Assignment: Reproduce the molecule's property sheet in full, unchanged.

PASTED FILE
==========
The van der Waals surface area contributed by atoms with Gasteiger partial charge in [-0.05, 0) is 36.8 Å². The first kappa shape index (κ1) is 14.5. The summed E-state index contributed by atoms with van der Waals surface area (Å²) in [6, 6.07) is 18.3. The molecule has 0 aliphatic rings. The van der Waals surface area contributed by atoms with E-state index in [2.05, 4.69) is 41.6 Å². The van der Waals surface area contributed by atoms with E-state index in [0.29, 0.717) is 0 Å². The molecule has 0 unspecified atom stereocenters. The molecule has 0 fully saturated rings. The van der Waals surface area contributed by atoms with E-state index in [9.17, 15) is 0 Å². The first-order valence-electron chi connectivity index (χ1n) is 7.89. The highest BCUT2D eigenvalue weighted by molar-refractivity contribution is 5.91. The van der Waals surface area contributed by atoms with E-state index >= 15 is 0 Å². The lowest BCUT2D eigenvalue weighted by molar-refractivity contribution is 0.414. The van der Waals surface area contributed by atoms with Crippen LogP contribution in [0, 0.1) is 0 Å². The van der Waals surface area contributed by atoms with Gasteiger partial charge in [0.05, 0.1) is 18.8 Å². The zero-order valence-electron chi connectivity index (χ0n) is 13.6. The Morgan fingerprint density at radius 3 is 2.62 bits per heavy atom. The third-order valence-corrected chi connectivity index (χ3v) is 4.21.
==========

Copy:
The van der Waals surface area contributed by atoms with Gasteiger partial charge in [-0.05, 0) is 36.8 Å². The first kappa shape index (κ1) is 14.5. The summed E-state index contributed by atoms with van der Waals surface area (Å²) in [6, 6.07) is 18.3. The molecule has 0 aliphatic rings. The van der Waals surface area contributed by atoms with E-state index in [2.05, 4.69) is 41.6 Å². The van der Waals surface area contributed by atoms with E-state index in [0.29, 0.717) is 0 Å². The molecule has 0 unspecified atom stereocenters. The molecule has 0 fully saturated rings. The van der Waals surface area contributed by atoms with E-state index in [9.17, 15) is 0 Å². The first-order valence-electron chi connectivity index (χ1n) is 7.89. The highest BCUT2D eigenvalue weighted by molar-refractivity contribution is 5.91. The van der Waals surface area contributed by atoms with E-state index >= 15 is 0 Å². The lowest BCUT2D eigenvalue weighted by molar-refractivity contribution is 0.414. The van der Waals surface area contributed by atoms with Crippen LogP contribution in [0, 0.1) is 0 Å². The van der Waals surface area contributed by atoms with Gasteiger partial charge in [0.05, 0.1) is 18.8 Å². The zero-order valence-electron chi connectivity index (χ0n) is 13.6. The Morgan fingerprint density at radius 3 is 2.62 bits per heavy atom. The third-order valence-corrected chi connectivity index (χ3v) is 4.21.